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Baseball glove united boy and his grandfather — until it was stolen

TAMPA — Julius Pfau got the black Rawlings baseball glove three years ago, a gift from his aging grandfather on his sixth birthday.

Embroidered near the webbing was the flag of the Philippines, a nod to his grandfather Amador Esto's homeland.

Along the thumb, in crimson letters, read Julius' nickname, Pacman Pfau, because when he's on the field he eats the ball up.

"I was bouncing up and down," said Julius, now 9. "I couldn't wait to use it."

He remembers the first time he dipped the soft new leather into the dirt, snagged a ball in the glove's sweet spot.

"It was like magic," he said.

Soon after, Esto suffered a massive stroke, paralyzing the right side of his body. He moved to Virginia for round-the-clock care. Julius said goodbye more than once.

With his grandfather so far away, the glove became their tie.

Then on Nov. 15, a Sunday morning, the glove was gone.

Blake Pfau, Julius' father, walked outside the family's home on Knollwood Street in Seminole Heights and found the doors and trunk of his car all open. Julius' bright orange baseball bag was missing.

It contained nearly $1,000 worth of equipment: two bats, two hats, a helmet. But all Julius cared about was the glove.

So he pulled out a big blue marker and wrote on a white piece of paper "PLEASE HELP ME! Find My GLOVE."

On the side of the flier he penned the details.

"It was given to me by my grandfather who had a stroke," he wrote. "I pray every night for it to be returned to me."

He signed it: "From a 9 year old boy."

Then Julius tacked the posters on a couple of telephone poles near his home. He waited for the phone to ring. He checked the mailbox, just in case.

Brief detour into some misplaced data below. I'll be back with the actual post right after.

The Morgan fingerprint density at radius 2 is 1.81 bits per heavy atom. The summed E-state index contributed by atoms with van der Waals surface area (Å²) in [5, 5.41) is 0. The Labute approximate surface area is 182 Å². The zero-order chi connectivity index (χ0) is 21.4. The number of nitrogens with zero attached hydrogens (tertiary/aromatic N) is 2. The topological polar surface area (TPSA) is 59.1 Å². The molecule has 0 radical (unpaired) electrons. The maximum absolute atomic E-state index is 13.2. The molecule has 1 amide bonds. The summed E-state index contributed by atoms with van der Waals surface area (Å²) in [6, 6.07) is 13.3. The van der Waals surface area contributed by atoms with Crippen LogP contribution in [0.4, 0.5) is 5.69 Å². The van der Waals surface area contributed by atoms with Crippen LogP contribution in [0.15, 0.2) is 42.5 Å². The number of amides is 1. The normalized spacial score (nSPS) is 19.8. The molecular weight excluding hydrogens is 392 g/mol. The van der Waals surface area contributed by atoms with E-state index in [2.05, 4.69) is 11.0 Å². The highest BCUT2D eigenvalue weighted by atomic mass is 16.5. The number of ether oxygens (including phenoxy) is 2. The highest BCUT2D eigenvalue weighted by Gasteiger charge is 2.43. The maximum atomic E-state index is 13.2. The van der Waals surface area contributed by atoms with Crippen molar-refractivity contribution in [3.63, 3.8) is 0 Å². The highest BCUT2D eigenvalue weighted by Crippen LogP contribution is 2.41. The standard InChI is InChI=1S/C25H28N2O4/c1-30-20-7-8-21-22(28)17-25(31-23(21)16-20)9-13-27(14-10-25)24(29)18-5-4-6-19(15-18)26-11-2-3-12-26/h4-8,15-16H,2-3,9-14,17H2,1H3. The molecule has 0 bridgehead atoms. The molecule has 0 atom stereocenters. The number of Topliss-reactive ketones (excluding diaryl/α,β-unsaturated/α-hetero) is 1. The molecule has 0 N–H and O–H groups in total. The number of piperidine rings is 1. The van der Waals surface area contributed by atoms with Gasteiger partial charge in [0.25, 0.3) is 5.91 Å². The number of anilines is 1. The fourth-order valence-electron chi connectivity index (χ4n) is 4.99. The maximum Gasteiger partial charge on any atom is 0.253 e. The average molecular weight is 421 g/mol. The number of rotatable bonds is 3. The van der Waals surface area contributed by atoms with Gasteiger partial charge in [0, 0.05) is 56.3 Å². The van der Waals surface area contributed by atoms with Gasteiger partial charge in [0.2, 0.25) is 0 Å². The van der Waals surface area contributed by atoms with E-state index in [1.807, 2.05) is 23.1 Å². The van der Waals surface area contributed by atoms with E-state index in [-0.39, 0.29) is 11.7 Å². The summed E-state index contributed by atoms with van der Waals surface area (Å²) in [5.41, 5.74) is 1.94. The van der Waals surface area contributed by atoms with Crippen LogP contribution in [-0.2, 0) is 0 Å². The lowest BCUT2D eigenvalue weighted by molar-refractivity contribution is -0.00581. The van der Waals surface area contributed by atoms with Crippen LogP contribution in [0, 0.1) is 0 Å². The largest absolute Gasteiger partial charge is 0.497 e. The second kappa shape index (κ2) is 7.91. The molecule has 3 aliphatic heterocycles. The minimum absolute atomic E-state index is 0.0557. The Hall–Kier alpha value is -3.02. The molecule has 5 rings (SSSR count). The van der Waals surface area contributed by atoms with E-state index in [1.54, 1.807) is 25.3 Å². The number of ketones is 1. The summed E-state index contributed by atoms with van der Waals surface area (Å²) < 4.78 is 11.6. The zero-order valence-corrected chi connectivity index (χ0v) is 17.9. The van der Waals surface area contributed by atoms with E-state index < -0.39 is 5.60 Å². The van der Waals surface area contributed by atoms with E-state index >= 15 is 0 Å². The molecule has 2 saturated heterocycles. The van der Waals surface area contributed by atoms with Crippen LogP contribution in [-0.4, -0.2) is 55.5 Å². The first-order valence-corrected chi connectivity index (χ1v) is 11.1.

But nearly a month later, the glove is still at large.

The Pfaus filed a police report and learned someone had attempted to break into a different car that same night near their neighborhood. Tampa police checked at pawnshops but found no glove. Benevolent community members have called to offer money or donate new equipment.

"We're not looking for that," Blake Pfau said. "That's not what this story is about."

When Esto came to the United States 20 years ago, he could not read or write. He grew up so poor in the Philippines, he never had the chance to learn. He and his wife raised nine children before moving in with the Pfaus. Here, he spent 10 years washing dishes before he retired.

"He never had anything in his life," Blake Pfau said. "So for him to be able to give something to his grandchildren meant a lot."

They told Amador about the lost glove, but he can't speak much anymore. His health has declined. At times, he doesn't recognize his family when they visit.

When Julius wrote out his Christmas list this year and pinned it on the refrigerator, Pfau was surprised when he scanned his wishes. He asked if his son didn't want Santa to bring him a new glove.

"No, Dad," Julius said. "I'm going to find my glove."

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